While there are more settings that we can tweak on the source configuration, this should be enough to start retrieving items from our site. So, go ahead and hit Publish on the top right corner. This will save the new source and it will start the first scan of our site. If everything goes smoothly and the site is reachable by the Sitecore Search crawler agents, after a couple of minutes (depending on the size of your site), the source will report that it Finished and the number of items that were indexed 🥳

Push API Source

The next source type we are going to cover is pushing items directly through Sitecore Search’s API. This one is specially useful when our items might not crawlable but we want to use them or display them through Sitecore Search services.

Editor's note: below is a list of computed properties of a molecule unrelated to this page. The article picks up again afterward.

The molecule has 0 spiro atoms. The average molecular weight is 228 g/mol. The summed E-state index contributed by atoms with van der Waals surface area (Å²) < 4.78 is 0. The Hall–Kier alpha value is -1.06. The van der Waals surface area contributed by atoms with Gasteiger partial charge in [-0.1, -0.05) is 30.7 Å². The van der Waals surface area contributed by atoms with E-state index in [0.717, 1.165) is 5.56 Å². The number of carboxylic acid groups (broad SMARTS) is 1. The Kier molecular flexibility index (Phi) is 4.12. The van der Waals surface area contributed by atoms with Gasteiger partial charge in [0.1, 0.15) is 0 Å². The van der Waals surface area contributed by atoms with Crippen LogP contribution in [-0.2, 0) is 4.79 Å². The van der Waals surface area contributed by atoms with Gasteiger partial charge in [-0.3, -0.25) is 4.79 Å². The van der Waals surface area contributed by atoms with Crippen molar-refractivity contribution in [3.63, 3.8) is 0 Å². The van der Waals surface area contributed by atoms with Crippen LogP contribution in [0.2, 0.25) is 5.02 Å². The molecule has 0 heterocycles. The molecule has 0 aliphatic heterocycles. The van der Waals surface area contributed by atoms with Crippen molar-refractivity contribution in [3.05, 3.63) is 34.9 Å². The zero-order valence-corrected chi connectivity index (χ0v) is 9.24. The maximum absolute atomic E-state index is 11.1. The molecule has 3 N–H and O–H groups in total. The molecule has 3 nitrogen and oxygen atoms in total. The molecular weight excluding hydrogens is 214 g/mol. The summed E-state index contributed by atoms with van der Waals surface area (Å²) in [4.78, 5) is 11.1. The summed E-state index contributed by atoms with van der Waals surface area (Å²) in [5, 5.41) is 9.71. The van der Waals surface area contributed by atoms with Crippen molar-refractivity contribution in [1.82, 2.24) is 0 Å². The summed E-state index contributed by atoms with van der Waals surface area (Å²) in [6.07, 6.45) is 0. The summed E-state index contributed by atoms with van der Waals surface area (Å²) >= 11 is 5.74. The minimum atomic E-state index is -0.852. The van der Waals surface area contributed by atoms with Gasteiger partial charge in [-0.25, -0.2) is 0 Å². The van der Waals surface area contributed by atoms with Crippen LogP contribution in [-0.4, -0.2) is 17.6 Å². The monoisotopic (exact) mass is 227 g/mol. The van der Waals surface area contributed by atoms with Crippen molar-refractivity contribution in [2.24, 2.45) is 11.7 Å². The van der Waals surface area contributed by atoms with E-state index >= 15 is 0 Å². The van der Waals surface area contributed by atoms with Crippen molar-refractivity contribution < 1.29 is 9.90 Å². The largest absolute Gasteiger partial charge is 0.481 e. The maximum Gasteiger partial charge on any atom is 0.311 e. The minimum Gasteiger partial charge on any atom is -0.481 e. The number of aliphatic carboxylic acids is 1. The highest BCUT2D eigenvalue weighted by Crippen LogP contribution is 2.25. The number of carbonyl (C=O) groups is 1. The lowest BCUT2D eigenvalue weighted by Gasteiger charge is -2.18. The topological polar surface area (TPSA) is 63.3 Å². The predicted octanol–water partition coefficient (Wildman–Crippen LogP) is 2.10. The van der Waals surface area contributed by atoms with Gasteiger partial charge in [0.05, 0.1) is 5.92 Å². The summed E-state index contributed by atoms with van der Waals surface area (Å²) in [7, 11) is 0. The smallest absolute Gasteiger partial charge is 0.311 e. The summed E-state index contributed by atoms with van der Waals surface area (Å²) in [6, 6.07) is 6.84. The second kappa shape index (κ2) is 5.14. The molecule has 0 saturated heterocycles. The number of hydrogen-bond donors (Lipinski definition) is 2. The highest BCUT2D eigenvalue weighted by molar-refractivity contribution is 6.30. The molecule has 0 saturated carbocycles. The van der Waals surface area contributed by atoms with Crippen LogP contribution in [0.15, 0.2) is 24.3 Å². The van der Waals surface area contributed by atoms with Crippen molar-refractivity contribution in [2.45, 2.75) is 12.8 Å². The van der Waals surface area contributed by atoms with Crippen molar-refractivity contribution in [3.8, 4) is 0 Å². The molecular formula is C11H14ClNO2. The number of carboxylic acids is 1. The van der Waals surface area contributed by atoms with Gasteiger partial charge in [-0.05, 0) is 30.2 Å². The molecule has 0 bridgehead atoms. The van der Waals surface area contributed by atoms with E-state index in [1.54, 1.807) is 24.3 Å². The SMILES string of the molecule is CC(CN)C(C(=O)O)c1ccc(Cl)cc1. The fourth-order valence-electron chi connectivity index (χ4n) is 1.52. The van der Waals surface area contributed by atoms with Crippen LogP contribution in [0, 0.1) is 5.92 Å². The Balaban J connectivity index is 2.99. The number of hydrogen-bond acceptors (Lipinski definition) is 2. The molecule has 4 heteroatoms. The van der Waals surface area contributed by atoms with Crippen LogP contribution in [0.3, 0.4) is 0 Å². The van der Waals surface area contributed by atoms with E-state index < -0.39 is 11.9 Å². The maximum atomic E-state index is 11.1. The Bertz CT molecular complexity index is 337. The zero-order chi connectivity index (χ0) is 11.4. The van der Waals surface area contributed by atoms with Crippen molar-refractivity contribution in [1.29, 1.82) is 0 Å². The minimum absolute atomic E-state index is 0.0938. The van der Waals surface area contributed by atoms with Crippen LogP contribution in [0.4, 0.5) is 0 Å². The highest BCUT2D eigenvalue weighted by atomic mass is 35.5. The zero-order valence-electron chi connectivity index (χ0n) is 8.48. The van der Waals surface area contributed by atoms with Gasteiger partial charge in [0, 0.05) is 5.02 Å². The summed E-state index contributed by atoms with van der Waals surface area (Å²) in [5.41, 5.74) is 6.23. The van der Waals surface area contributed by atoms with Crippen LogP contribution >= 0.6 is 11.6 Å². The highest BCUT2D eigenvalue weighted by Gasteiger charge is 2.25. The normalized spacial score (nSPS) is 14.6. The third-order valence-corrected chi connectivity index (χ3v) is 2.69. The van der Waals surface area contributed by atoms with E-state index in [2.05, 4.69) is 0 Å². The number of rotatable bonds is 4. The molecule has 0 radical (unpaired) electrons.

For instance, a client wants to generate a listing module powered by Sitecore Search that will display their leadership people cards with the ability to apply facets or faceting. Since these cards don’t have corresponding pages that can be retrieved by a Web Crawler source, we need to find another way to feed it into Sitecore Search. This is where the Push API comes into play.

To get started, we need to create the new source in the dashboard. Similarly to the Web Crawler we created above, head to the sources section and click on add source. But this time, select “API Push” as the connector type:

This will create a new source that where we can push data through the Push API (also called Ingestion API).

Creating a Document